8 March 2017

Ming Chinese infantry tactics — Part 2

In my previous blog post, I briefly discussed about large formation battle in the context of Chinese warfare. However, it only gives a very rough and incomplete idea on how a large scale battle was fought. In this blog post, I will delve deeper into the subject, using actual figures, pictures, as well as comparison with Western formation to give a clearer picture on Chinese battle formation.

Individual spacing and formation frontage

Generally speaking, four typical Chinese soldier would occupy a five chi (approx. 5.35 feet or 1.63 metre) by five chi square. In other word, space between two soldiers, measured from shoulder to shoulder, is roughly 2.1 feet. For example, an early Mandarin Duck squad employed by Qi Ji Guang (戚繼光) would occupy a rectangular space of five chi wide and one zhang five chi long (5.35 feet × 16.05 feet).

Typical Chinese formation was actually incredibly spacious by European standard, as European pikemen of the sixteenth and seventeenth century fought in very dense formation, with space between two soldiers as little as 18 inches.

Chinese Military Formation Frontage Comparison

Ming period military theorists preferred this spacing probably due to the significance of number five in Chinese culture (Five Elements, Five Classics, five appendages, etc.) more than anything else, although it did serve a more practical purpose — five chi was a good spacing for fighting in narrow, maze-like trails, footpaths and paddy field ridges, all common geographical features of South China, as it maintained a fine balance between formation density, manoeuvrability, and situational awareness. A battle in such terrain required an army to be able to quickly disperse into numerous small units and occupy as many trails as possible. At the same time, individual small units must maintain coherence without losing contact with each other, while checking for potential ambush (hence the emphasis on small unit tactics in Ming infantry doctrine). Once the fighting took place, occupied trails could be used for reinforcement, flanking manoeuvre, ambush and counter ambush (whilst preventing the enemy from doing the same).

A densely packed and relatively inflexible formation would find it extremely difficult, if not outright impossible, to manoeuvre such terrain, while a loose skirmishing formation would be quickly overpowered by the combined arms of Mandarin Duck squad.

Modern double file formation and hallway saturation tactic used by special ops can be seen as the contemporary application of similar concept.

Aerial photo of paddy fields during harvest time. Zhejiang, China.
Presumably, Chinese troops would contract the formation and fought shoulder to shoulder when actual fighting took place (as did European pikemen). Although not explicitly spelled out, a Mandarin Duck squad would likely contract to a three chi (approx. 3.2 feet or 97.8 centimetre) space during actual combat, in order to take advantage of the protection of Ai Pai (挨牌).

Mandarid Duck Formation Frontage

Other spacing were also used. Xu Guang Qi (徐光啟) for example chose four chi, five chi and six chi spacing for some of his formations.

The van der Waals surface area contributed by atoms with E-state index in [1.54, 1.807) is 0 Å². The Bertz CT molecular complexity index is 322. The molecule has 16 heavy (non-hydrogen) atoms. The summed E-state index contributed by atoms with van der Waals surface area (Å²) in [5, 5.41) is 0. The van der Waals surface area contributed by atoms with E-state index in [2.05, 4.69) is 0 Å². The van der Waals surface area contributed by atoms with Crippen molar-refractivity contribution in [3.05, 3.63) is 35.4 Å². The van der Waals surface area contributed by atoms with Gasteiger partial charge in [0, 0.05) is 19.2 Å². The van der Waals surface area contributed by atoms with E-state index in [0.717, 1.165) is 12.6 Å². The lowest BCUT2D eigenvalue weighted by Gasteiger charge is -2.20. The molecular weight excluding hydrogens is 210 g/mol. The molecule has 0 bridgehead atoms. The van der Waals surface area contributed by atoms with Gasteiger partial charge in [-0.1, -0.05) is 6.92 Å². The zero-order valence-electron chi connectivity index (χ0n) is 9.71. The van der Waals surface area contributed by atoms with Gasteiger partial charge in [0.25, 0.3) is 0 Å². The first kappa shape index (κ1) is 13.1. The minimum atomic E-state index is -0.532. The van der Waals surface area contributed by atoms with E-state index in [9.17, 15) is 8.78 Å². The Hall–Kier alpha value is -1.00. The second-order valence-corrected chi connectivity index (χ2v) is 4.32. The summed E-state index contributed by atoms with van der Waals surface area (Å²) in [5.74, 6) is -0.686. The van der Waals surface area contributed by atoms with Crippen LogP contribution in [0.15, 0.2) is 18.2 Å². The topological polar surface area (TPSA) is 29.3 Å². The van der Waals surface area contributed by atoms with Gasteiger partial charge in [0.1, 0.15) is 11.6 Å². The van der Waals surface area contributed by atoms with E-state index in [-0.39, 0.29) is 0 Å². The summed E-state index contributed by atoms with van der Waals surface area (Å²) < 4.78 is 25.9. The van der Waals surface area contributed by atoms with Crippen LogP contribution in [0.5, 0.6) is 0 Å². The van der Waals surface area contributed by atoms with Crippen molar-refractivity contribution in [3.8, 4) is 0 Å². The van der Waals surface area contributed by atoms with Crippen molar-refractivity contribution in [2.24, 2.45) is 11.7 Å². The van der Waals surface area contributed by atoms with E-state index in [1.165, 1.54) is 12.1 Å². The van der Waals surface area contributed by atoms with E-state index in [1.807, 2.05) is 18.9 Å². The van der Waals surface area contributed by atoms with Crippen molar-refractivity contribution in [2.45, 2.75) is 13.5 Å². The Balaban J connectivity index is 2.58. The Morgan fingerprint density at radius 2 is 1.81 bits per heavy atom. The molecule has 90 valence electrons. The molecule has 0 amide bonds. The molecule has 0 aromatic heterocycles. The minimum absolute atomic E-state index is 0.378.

Gaps in the formation

Like ancient Romans, many Chinese armies employed gaps in the formation, albeit on a much smaller scale. Instead of using large gaps equal to the width of entire maniple of legionaries (hundreds of men) like the Romans, Chinese armies utilised small gaps of approximately one zhang wide (approx. 10.5 feet or 3.2 metre) that could only accommodate five to twenty men. Nevertheless, the purpose of maintaining such gaps was essentially the same — to facilitate unit rotation.

While Chinese soldiers had faced many different enemies including well-drilled armies, savage hordes and undisciplined mobs, the risk of enemy troops penetrating into the gaps never seems to occur to most Chinese military thinkers. In other words, they never thought of these gaps as potential weak points. It is possible that these gaps were simply too narrow to be exploited, or generally consisted of untraversable terrains such as flooded paddy field patches.

Ming Dynasty Formation Gap

Besides, many Chinese armies often made area denial weapons such as caltrops and cheval de frise standard issue (for example, Qi Ji Guang's army had six cheval de frise and ninety caltrops for every twelve men, in addition to one cloth wall). Presumably, these area denial weapons could be deployed quickly to punish any enemy foolish enough to attempt to penetrate into the gaps.

Default to Hollow Square

Ming Chinese Infantry Square Formation
A hollow infantry square formed by eighty-eight Mandarin Duck squads, or 880 troops (not counting porters, reserve force and commanding officers positioned at the centre). From 'Lian Bing Za Ji (《練兵雜紀》)'.
Chinese armies had fought enemies that were almost entirely mounted for so long that hollow infantry square (or other squarish formations with no vulnerable flanks or rear, such as a wagon fort) had become essentially their default formation, as infantry square was the most logical and effective formation to defend against cavalry charge and flanking manoeuvre. The practise was especially noticeable in the North, where Chinese faced many nomadic horsemen, but seems to be carried over to the South as well. While Chinese faced mostly foot soldiers in the South, the prevalence of ambush and guerrilla tactics made this formation a necessity. Besides, almost none of the enemies that Chinese faced had the firepower to outshoot them, making the biggest weakness of hollow square formation a non-issue.